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Eating healthy at 60

Eating healthy at 60 and beyond

We change over time. And our eating habits should, too. The recently released Dietary Guidelines for Americans, 2020-2025 address this by including life stages, like older adulthood, for the first time. The guidelines take into account that people ages 60 and up:

  • Need more nutrients, but fewer calories
  • Have lost bone and muscle mass
  • May be overweight or obese
  • Have a higher risk for cancer, cardiovascular disease, and other conditions

Even now, making small dietary changes can offer numerous health benefits. And it’s never too late to improve your eating habits!

The Building Blocks of a Healthy Diet

While this life-stage approach is new, the advice for all adults is familiar. The recommendations still emphasize the importance of:

  • Vegetables – including dark green, red and orange varieties, as well as peas and lentils
  • Fruits – whole fruits in particular
  • Protein – from seafood, lean meats and poultry, eggs, beans, nuts and seeds
  • Grains – primarily whole grains
  • Dairy – especially fat-free and low-fat products
  • Oils – including unsaturated vegetable oils and oils found in food, such as nuts and seafood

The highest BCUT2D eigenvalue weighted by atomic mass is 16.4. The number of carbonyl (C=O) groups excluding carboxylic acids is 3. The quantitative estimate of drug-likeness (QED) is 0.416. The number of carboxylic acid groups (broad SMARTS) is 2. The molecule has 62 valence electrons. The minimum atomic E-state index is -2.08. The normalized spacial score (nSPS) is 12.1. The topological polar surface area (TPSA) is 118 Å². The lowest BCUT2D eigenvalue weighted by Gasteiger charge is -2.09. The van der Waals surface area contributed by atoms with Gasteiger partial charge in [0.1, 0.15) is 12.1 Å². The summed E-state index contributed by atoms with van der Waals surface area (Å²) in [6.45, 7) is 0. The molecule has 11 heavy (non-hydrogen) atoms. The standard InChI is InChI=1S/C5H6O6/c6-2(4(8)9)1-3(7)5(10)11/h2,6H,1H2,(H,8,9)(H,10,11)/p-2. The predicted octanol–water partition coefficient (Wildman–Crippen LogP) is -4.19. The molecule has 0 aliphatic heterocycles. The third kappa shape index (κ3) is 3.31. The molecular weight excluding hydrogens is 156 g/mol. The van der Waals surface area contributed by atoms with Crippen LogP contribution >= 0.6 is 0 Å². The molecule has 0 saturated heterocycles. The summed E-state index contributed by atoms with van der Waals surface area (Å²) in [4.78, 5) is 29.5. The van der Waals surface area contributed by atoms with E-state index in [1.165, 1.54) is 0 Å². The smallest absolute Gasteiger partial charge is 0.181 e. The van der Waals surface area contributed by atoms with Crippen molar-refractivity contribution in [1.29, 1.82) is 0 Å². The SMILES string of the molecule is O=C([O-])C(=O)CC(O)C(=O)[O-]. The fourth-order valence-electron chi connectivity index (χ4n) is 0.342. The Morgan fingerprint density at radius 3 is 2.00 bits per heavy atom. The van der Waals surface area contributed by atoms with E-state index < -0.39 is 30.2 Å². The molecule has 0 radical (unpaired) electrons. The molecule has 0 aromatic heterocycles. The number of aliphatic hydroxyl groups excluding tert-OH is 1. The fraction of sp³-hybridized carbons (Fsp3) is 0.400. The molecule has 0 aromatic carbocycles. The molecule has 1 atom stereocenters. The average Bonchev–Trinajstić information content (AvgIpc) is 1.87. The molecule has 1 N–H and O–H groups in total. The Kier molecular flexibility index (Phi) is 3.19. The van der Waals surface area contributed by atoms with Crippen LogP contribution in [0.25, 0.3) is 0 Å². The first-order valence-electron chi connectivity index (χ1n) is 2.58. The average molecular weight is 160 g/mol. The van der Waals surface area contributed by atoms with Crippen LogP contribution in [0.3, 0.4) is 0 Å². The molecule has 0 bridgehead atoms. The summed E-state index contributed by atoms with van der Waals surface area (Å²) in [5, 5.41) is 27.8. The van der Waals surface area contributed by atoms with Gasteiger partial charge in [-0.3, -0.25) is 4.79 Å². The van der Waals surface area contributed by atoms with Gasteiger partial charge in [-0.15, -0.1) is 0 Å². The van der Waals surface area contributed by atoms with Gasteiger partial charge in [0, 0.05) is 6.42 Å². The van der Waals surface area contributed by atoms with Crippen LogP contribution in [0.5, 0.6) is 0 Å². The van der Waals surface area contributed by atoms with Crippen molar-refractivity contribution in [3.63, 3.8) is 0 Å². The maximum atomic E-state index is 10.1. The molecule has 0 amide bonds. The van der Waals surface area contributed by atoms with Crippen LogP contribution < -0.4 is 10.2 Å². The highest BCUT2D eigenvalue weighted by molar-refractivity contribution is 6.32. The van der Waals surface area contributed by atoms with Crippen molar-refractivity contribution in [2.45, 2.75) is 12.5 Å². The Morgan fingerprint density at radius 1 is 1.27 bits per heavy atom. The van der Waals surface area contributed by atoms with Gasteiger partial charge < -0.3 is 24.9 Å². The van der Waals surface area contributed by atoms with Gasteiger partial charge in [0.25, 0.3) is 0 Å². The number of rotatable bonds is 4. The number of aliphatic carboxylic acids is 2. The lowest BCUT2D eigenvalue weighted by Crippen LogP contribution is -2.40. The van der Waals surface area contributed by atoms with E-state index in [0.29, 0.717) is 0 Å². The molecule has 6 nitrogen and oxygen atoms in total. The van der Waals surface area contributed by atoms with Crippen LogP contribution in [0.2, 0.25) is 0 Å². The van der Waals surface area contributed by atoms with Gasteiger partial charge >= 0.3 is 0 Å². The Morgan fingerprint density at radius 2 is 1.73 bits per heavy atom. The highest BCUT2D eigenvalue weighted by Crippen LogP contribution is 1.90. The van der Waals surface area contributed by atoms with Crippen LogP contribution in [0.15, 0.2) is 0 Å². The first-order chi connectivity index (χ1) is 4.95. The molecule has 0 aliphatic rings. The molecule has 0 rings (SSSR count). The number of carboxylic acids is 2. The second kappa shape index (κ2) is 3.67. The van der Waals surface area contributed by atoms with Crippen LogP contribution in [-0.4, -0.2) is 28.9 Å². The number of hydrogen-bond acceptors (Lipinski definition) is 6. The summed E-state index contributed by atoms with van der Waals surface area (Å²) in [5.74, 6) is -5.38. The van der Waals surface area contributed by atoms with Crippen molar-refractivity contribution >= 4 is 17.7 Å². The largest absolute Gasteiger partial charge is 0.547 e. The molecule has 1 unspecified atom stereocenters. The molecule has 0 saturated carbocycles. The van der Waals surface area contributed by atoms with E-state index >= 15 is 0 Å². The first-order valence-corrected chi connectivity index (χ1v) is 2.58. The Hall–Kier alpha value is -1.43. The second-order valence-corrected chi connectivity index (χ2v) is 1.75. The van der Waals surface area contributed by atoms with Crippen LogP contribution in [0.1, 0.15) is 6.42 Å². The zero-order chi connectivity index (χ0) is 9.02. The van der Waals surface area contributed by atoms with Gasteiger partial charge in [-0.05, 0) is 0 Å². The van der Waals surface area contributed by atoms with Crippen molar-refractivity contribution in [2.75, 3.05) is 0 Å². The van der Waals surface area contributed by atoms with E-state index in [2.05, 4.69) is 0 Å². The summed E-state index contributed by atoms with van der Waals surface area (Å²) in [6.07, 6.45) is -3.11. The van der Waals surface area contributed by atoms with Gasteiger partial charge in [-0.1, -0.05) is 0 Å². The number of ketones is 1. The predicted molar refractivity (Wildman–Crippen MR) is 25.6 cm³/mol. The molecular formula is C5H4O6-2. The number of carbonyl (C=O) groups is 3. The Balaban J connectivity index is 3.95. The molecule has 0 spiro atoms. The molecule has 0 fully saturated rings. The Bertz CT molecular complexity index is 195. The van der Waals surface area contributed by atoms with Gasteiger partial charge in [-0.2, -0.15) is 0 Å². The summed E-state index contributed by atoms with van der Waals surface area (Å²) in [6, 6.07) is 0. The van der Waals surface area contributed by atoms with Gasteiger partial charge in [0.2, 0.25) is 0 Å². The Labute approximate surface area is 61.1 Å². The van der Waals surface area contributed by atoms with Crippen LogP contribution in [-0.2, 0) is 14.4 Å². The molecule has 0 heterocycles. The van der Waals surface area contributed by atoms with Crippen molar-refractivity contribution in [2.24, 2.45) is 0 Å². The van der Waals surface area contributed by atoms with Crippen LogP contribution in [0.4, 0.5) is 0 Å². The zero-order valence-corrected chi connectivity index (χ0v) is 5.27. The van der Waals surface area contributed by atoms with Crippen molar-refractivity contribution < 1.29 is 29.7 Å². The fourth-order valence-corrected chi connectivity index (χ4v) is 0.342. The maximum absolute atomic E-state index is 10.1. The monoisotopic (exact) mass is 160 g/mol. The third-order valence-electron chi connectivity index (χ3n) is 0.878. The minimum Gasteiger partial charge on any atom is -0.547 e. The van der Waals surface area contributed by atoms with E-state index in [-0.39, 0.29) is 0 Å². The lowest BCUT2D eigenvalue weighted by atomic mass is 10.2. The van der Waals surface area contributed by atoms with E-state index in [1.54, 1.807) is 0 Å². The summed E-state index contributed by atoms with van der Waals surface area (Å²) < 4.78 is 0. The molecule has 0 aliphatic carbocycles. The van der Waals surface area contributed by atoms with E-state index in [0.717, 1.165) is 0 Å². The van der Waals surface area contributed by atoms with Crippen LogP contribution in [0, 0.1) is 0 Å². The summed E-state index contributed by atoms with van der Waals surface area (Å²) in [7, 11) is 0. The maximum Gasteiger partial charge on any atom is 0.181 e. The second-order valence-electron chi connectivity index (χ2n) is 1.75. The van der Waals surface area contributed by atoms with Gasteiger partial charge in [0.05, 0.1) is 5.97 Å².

The best options from each food group are the ones with little or no added sugars, saturated fat and sodium. How many servings should you have? The answer depends on your daily calorie needs, which is based on factors such as your age, sex, height, weight and physical activity. To calculate this, try the MyPlate Plan tool.

Unique Nutrient Needs

Older adults still need ample fiber, calcium, potassium and vitamin D. However, protein and vitamin B12 become increasingly important with age. Protein helps preserve muscle mass, while vitamin B12 supports brain and nerve function and the creation of red blood cells. Talk with your healthcare provider or a registered dietitian nutritionist if you have questions about how to meet your individual nutritional needs.

Also, make sure you get enough water – even if you don’t feel thirsty. Some chronic conditions and medicines make it harder to digest food and absorb nutrients. Not drinking enough fluids compounds these problems. Talk with your provider if bladder control or mobility concerns discourage you from drinking water.

Overall, think of these guidelines as a framework. Have fun tailoring the eating plan to fit your budget, traditions and preferences! And remember: It’s never too late to benefit from healthier eating habits.

Sources: U.S. National Library of Medicine, National Institutes of HealthU.S. Department of Agriculture and U.S. Department of Health and Human ServicesNational Institute on Aging, National Institutes of HealthHarvard T.H. Chan School of Public Health, Harvard UniversityOffice of Dietary Supplements, National Institutes of Health